McGrady explains that if he were to hypothetically send the Queen a Beef Stroganoff in Savoy style (heavy on onions and paprika) rather than the Buckingham Palace recipe of Beef Stroganoff (centuries old recipe of barely any onions and no paprika), the Queen would notice immediately and send it back. It was important that any chef start at the bottom and learn the authentic and traditional royal way of cooking.
"The Queen was like many elderly ladies in the sense that they like things the way they are, all the time," McGrady explained. "They don't like change."
6. The Royals Eat Seasonally
"You can send strawberries every day to The Queen during summer at Balmoral and she'll never say a word," McGrady said.
"Try including strawberries on the menu in January and she'll scrub out the line and say don't dare send me genetically modified strawberries. She absolutely does eat seasonal."
At Balmoral castle in the highlands of Scotland (The Queen's annual summer retreat), there is a special garden within the castle from which the strawberries and produce are grown.
6. The Queen isn't a Foodie
"She eats to live while Prince Philip is the one who lives to eat," McGrady claims.
"Prince Phillip loves to cook on the grill, he's a great chef."
The Queen on the other hand eats very small portions of her four meals throughout the day — except when it came to chocolate.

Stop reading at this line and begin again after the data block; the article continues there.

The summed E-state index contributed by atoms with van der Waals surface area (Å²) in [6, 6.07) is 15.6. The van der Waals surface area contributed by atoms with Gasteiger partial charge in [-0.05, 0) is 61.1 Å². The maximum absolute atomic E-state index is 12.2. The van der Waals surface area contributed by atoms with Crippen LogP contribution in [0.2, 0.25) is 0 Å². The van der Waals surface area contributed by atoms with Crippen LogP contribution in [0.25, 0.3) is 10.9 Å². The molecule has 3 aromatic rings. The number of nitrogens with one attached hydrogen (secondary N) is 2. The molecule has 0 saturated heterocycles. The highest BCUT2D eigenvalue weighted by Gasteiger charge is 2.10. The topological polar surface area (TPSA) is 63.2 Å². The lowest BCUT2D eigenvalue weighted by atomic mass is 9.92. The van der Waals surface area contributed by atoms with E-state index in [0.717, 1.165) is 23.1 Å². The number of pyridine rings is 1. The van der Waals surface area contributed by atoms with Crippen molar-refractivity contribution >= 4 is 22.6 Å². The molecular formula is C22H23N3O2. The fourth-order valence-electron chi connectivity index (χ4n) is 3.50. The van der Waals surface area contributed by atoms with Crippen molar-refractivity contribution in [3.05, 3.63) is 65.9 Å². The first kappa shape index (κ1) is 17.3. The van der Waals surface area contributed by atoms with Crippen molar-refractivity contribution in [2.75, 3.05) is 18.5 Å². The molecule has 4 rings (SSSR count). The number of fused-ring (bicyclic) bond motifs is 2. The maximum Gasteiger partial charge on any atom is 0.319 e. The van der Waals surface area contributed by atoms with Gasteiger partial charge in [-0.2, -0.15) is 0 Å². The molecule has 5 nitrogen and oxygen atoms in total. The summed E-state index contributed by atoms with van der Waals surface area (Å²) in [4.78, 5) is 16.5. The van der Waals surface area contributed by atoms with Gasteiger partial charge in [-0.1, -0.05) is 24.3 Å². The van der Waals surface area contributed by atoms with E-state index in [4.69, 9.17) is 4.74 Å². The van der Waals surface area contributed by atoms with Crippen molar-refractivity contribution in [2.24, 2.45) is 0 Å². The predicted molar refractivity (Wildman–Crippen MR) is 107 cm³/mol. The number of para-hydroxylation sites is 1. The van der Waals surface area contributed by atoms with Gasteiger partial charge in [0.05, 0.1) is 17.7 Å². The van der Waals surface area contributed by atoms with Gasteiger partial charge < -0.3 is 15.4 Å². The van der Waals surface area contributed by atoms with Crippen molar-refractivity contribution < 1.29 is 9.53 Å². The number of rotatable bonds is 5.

7. The Queen's Chocolate Cake Follows her Across the Country
McGrady reveals Her Majesty's favourite cake is Chocolate Biscuit.
"She'll take a small slice every day until eventually there is only one tiny piece, but you have to send that up, she wants to finish the whole of that cake," McGrady says.
Oh, and the staff not dare take a piece of her chocolate cake. McGrady says if a slice were missing, she would notice. Also, if Her Majesty were travelling to Windsor Castle and there was Chocolate Biscuit Cake left over, the senior chef would follow on a train with the cake in tow.
8. The State Banquets are Out of this World
The State Banquets are military-run with precision, meticulous details and the utmost punctuality, McGrady explained.
"The Queen's page would stand behind her Royal Majesty with a little zapper, and as soon as The Queen put down her knife and fork from the first course, he pressed a button that changed the traffic light colours and the footmen entered and started clearing the table," McGrady said.
"Even if you are not finished, the course is over."
Fun fact: Her Majesty's china dates back to the era of King George V and the early 1800s, while the knives and forks were silver and coated with pure gold.
10. The Queen Schools Humanity on How to Eat Fruit
"With a banana, she'll cut off the bottoms and cut the banana length-wise, and then cut the banana into tiny slices to eat with a fork," McGrady cited.
And it doesn't stop there, The Queen has found the ultimate way to eat pears.
"She eats her pears like boiled eggs," McGrady said. "She'll cut off the top and scoop out the insides with a spoon.
"There is no eating like a monkey at Buckingham Palace."
This article originally appeared on Recipes Plus